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[ma-truh-moh-nee] /ˈmæ trəˌmoʊ ni/
noun, plural matrimonies for 2.
the state of being married; marriage:
He was married in 1870 and lived in matrimony 12 years.
the rite, ceremony, or sacrament of marriage:
The priest has united them in the bonds of holy matrimony.
Origin of matrimony
1250-1300; Middle English < Latin mātrimōnium wedlock. See matri-, -mony Unabridged
Based on the Random House Dictionary, © Random House, Inc. 2015.
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Examples from the web for matrimony
  • The fight between proponents of marriage equality and defenders of traditional matrimony is nothing if not a morality play.
  • No one can point out any useful purpose which these accomplices in matrimony serve.
  • Beautiful, vivid photographs portray the diverse ways various cultures celebrate the tradition of matrimony around the globe.
  • ME, in a hotel room, frolicking about in a fashion thought by many only permissible within the bounds of holy matrimony.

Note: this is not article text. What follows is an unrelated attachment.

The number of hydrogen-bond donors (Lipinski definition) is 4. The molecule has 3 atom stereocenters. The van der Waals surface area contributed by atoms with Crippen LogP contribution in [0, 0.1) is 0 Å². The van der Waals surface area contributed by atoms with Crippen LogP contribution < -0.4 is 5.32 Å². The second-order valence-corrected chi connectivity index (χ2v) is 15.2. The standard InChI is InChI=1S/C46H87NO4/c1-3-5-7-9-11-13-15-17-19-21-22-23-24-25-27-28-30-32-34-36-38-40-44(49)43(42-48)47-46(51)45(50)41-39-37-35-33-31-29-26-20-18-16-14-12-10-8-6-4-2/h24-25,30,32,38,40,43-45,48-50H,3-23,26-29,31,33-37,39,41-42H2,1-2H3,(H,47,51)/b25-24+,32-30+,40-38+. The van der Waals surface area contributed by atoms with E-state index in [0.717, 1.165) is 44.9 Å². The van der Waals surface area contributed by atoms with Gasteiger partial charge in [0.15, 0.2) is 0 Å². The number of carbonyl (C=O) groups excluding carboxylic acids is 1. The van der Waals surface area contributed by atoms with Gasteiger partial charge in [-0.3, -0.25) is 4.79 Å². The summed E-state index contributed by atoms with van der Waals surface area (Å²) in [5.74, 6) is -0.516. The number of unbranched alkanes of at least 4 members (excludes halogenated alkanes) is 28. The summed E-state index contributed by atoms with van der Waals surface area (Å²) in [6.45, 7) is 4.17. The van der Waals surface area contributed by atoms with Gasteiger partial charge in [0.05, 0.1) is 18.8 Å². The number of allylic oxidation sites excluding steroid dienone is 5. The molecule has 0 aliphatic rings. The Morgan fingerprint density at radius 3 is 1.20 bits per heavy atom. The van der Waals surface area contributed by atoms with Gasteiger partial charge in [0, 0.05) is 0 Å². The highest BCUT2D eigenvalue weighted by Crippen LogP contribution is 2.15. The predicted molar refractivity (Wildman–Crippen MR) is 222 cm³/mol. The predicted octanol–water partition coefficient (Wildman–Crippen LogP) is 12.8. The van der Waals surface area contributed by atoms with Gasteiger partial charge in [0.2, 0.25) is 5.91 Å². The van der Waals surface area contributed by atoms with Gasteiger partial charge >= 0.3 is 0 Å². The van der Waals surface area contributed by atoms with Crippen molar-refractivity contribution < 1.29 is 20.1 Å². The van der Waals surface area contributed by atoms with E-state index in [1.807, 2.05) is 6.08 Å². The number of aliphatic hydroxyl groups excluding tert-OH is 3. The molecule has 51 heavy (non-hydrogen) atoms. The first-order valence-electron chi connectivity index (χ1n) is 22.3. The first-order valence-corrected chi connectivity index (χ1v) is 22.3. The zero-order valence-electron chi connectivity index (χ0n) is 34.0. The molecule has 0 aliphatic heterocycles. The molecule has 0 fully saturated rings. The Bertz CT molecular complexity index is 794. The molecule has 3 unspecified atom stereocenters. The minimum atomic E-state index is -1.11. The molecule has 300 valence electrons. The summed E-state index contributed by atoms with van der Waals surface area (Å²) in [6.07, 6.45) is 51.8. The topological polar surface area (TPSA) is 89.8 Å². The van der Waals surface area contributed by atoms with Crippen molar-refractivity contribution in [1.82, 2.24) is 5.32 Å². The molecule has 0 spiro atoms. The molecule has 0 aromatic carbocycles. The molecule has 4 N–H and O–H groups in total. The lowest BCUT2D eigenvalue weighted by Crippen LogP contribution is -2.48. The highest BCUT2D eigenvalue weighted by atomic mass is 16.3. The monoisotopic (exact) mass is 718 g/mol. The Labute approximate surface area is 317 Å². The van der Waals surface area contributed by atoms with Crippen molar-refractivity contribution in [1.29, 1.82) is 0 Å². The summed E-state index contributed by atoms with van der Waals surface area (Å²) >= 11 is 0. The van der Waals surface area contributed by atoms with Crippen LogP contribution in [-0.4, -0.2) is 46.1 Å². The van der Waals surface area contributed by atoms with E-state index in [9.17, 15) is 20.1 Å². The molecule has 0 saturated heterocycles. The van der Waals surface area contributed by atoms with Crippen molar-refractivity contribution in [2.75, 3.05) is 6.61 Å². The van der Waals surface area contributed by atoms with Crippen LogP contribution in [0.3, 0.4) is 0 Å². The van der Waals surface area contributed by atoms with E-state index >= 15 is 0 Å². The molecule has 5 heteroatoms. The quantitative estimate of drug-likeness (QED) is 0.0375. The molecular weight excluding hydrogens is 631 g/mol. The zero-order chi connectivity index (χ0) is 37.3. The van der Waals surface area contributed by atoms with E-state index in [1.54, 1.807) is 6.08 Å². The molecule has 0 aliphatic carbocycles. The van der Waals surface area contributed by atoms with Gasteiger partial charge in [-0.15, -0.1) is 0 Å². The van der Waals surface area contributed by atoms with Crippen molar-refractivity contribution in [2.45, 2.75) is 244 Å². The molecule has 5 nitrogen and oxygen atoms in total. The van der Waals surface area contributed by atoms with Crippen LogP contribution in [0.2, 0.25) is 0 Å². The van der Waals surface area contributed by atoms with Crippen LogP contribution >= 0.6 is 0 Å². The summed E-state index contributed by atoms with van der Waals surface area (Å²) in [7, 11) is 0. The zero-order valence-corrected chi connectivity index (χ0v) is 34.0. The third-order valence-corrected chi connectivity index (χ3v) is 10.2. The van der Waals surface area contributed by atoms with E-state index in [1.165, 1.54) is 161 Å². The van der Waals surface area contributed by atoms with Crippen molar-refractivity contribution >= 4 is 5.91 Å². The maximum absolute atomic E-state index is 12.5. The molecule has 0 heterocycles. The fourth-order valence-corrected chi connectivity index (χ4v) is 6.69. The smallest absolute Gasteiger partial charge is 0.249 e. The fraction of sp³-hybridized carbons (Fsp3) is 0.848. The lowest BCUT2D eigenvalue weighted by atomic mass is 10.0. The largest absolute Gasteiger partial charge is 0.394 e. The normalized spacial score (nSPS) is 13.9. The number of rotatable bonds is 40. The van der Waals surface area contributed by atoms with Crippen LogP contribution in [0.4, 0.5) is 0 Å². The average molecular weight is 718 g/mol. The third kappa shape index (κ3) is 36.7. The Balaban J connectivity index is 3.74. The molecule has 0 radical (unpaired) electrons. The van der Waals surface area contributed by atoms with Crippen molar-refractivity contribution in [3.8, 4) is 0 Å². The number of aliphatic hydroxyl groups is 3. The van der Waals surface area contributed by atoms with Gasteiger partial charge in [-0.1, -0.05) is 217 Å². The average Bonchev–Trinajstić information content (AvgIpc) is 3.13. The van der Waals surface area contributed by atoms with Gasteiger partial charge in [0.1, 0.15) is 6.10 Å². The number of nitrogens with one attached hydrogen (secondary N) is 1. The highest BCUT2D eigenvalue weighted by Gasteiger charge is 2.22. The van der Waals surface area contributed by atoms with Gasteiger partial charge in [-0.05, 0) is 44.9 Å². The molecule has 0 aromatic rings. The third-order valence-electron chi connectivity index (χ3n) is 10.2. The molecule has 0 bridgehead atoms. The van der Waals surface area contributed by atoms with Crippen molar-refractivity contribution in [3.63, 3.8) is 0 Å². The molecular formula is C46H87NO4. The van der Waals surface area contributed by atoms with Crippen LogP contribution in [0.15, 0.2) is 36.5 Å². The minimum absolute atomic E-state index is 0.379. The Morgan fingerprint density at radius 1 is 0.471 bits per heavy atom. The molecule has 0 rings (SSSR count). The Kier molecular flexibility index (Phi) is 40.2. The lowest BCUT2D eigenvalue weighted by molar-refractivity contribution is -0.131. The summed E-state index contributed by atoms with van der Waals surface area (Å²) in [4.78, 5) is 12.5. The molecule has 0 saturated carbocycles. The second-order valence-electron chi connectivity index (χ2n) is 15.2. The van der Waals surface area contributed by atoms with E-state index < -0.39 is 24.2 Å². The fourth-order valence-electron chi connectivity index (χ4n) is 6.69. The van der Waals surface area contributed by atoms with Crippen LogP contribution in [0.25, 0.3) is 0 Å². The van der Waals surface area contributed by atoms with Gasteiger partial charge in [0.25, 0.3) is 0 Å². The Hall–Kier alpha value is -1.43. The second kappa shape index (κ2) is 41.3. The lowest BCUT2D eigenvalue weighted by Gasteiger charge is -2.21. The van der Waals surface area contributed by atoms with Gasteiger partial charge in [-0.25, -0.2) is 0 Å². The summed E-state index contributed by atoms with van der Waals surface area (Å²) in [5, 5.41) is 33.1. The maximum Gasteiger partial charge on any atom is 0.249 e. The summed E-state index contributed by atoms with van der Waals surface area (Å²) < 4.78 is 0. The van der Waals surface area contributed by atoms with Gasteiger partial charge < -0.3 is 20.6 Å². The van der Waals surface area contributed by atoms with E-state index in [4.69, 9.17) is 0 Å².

• It is one of the myths of matrimony that both bride and groom suffer last-minute misgivings the night before the wedding.
  • The concept of stress testing clearly supersedes computers, engineering, or the military and has its origins in matrimony.
  • But finally she did, and the preparations for matrimony began.
  • It shouldn't discourage matrimony but-well, this reviewer is certainly happy to have all sons.
  • It seemed to her that only now she fully measured the great undertaking of matrimony.
  • Hardly a day goes by when matrimony, in one context or another, isn't kicked around in headlines.
British Dictionary definitions for matrimony


noun (pl) -nies
the state or condition of being married
the ceremony or sacrament of marriage
  1. a card game in which the king and queen together are a winning combination
  2. such a combination
Word Origin
C14: via Norman French from Latin mātrimōnium wedlock, from māter mother
Collins English Dictionary - Complete & Unabridged 2012 Digital Edition
© William Collins Sons & Co. Ltd. 1979, 1986 © HarperCollins
Publishers 1998, 2000, 2003, 2005, 2006, 2007, 2009, 2012
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Word Origin and History for matrimony

c.1300, from Old French matremoine "matrimony, marriage" and directly from Latin matrimonium "wedlock, marriage," from matrem (nominative mater) "mother" (see mother (n.1)) + -monium, suffix signifying "action, state, condition."

Online Etymology Dictionary, © 2010 Douglas Harper
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